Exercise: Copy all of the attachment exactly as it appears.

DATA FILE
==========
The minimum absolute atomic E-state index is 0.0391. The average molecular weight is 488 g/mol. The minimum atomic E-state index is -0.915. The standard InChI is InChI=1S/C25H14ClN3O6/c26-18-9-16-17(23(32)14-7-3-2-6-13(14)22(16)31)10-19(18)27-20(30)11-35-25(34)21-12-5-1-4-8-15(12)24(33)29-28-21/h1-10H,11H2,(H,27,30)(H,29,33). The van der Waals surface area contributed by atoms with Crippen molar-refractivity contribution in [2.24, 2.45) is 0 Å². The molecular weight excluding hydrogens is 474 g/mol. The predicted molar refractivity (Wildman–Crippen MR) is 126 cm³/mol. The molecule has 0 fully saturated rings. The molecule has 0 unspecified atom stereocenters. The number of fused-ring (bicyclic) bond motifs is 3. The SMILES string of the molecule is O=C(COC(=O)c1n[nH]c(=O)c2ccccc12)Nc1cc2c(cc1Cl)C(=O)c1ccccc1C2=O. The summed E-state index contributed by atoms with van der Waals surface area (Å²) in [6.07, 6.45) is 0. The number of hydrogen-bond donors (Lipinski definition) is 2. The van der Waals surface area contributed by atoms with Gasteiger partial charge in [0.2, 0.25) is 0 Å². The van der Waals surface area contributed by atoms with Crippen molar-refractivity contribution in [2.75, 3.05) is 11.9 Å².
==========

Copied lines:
The minimum absolute atomic E-state index is 0.0391. The average molecular weight is 488 g/mol. The minimum atomic E-state index is -0.915. The standard InChI is InChI=1S/C25H14ClN3O6/c26-18-9-16-17(23(32)14-7-3-2-6-13(14)22(16)31)10-19(18)27-20(30)11-35-25(34)21-12-5-1-4-8-15(12)24(33)29-28-21/h1-10H,11H2,(H,27,30)(H,29,33). The van der Waals surface area contributed by atoms with Crippen molar-refractivity contribution in [2.24, 2.45) is 0 Å². The molecular weight excluding hydrogens is 474 g/mol. The predicted molar refractivity (Wildman–Crippen MR) is 126 cm³/mol. The molecule has 0 fully saturated rings. The molecule has 0 unspecified atom stereocenters. The number of fused-ring (bicyclic) bond motifs is 3. The SMILES string of the molecule is O=C(COC(=O)c1n[nH]c(=O)c2ccccc12)Nc1cc2c(cc1Cl)C(=O)c1ccccc1C2=O. The summed E-state index contributed by atoms with van der Waals surface area (Å²) in [6.07, 6.45) is 0. The number of hydrogen-bond donors (Lipinski definition) is 2. The van der Waals surface area contributed by atoms with Gasteiger partial charge in [0.2, 0.25) is 0 Å². The van der Waals surface area contributed by atoms with Crippen molar-refractivity contribution in [2.75, 3.05) is 11.9 Å².